Regular Books Dead in 5 Years?


Nicholas Negroponte, founder of the One Laptop Per Child Foundation, stirred up some controversy at a tech conference in California last week when he said that the physical book will be dead in five years. He doesn’t mean they will go away completely, just that ebooks will become the dominant form. He used the recent news that Amazon is selling more Kindle books than hardcovers to support his claim.

Man, it’s been a rough week for books. First, Barnes & Noble announced it’s thinking about putting itself up for sale, and now this. While I love ebooks and was quick to embrace their convenience, I think calling physical books dead is a little harsh. There’s something special about holding a book in your hands that an ereader will never replace.

Browsing the bookshelves at the library or bookstore is also an experience that can’t easily be replicated online. I frequently find new books at the library just by browsing the shelves and picking up books that catch my eye. It’s a different story with my Kindle, which I tend to use only to buy specific books that I already know I want.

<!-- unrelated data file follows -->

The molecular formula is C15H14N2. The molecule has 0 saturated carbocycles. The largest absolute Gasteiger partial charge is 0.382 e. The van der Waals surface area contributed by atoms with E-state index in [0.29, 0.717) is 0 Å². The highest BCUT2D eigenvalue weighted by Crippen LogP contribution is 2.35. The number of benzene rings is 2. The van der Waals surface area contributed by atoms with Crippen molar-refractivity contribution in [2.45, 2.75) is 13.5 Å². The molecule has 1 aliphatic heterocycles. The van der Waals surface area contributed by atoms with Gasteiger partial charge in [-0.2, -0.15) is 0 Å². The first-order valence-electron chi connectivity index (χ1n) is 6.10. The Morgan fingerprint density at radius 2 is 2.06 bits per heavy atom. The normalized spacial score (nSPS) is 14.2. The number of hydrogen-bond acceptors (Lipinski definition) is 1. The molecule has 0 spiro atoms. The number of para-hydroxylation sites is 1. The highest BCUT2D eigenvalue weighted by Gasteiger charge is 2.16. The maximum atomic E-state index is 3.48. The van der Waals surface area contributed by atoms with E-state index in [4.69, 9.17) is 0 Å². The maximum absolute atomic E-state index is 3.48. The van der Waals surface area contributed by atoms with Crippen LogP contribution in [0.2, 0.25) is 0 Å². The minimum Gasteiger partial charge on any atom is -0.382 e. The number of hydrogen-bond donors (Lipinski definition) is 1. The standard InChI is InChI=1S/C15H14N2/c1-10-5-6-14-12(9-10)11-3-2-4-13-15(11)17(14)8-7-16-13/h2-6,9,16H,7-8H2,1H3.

I guess what I’m saying is that there’s a place for both physical books and ebooks. Why does it have to be one or the other? I think they can peacefully coexist without killing each other.

So do you think physical books will become antiques in the next five years? Or do you think there is no way ebooks can ever replace regular books?

(Source: TechCrunch)

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  • http://amckiereads.wordpress.com Amy

    I definitely think physical books will be sticking around for a lot longer. Too many people prefer them to ebooks, would never pick up an ebook or ereader, or just like having both!

  • GhostWhoWalks

    I purchased my ereader two weeks ago. In that time I’ve also purchased four mass market books and zero ebooks. DTB are here to stay.

  • Doug Thorsen

    I could see physical books being dead as far as general fiction, but there are some types of books that can simply not be replicated as well in electronic format, such as “coffee table” books with the beautiful full-color photo spreads, reference books, cookbooks.   While sales might continue to decline for physical books, not everyone is going to embrace e-books and the prices of many e-books might prohibit their replacing, let’s say a used paperback you can pick up for .50 vs paying 5.00 for the same title as an e-book.